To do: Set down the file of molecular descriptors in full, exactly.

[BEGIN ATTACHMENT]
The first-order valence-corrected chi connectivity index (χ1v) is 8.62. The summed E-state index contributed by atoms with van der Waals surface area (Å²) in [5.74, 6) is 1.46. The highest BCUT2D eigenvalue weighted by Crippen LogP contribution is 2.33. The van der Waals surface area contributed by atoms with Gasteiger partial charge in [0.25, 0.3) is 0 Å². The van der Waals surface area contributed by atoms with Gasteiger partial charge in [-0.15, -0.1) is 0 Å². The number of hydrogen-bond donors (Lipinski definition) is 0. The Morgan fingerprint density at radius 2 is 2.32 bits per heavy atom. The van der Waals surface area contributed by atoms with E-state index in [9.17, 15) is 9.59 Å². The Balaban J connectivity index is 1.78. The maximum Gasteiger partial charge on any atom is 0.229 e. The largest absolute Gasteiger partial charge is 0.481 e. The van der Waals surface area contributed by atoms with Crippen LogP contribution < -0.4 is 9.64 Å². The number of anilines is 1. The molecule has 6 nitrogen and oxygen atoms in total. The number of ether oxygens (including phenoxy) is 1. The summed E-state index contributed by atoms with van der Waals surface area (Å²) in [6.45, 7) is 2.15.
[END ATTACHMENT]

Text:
The first-order valence-corrected chi connectivity index (χ1v) is 8.62. The summed E-state index contributed by atoms with van der Waals surface area (Å²) in [5.74, 6) is 1.46. The highest BCUT2D eigenvalue weighted by Crippen LogP contribution is 2.33. The van der Waals surface area contributed by atoms with Gasteiger partial charge in [0.25, 0.3) is 0 Å². The van der Waals surface area contributed by atoms with Gasteiger partial charge in [-0.15, -0.1) is 0 Å². The number of hydrogen-bond donors (Lipinski definition) is 0. The Morgan fingerprint density at radius 2 is 2.32 bits per heavy atom. The van der Waals surface area contributed by atoms with E-state index in [9.17, 15) is 9.59 Å². The Balaban J connectivity index is 1.78. The maximum Gasteiger partial charge on any atom is 0.229 e. The largest absolute Gasteiger partial charge is 0.481 e. The van der Waals surface area contributed by atoms with Crippen LogP contribution < -0.4 is 9.64 Å². The number of anilines is 1. The molecule has 6 nitrogen and oxygen atoms in total. The number of ether oxygens (including phenoxy) is 1. The summed E-state index contributed by atoms with van der Waals surface area (Å²) in [6.45, 7) is 2.15.